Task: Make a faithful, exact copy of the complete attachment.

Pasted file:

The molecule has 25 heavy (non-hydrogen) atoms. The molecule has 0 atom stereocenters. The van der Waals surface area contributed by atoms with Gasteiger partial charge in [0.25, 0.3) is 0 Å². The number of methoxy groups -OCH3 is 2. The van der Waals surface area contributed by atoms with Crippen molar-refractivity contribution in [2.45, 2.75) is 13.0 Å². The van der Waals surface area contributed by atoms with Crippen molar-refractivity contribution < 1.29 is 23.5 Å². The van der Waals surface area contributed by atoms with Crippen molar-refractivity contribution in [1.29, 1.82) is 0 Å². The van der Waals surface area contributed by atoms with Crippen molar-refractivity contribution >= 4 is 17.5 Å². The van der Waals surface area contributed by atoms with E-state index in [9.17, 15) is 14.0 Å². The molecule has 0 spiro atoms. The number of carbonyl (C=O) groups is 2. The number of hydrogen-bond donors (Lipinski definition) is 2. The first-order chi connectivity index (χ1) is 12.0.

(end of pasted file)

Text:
The molecule has 25 heavy (non-hydrogen) atoms. The molecule has 0 atom stereocenters. The van der Waals surface area contributed by atoms with Gasteiger partial charge in [0.25, 0.3) is 0 Å². The number of methoxy groups -OCH3 is 2. The van der Waals surface area contributed by atoms with Crippen molar-refractivity contribution in [2.45, 2.75) is 13.0 Å². The van der Waals surface area contributed by atoms with Crippen molar-refractivity contribution < 1.29 is 23.5 Å². The van der Waals surface area contributed by atoms with Crippen molar-refractivity contribution in [1.29, 1.82) is 0 Å². The van der Waals surface area contributed by atoms with Crippen molar-refractivity contribution >= 4 is 17.5 Å². The van der Waals surface area contributed by atoms with E-state index in [9.17, 15) is 14.0 Å². The molecule has 0 spiro atoms. The number of carbonyl (C=O) groups is 2. The number of hydrogen-bond donors (Lipinski definition) is 2. The first-order chi connectivity index (χ1) is 12.0.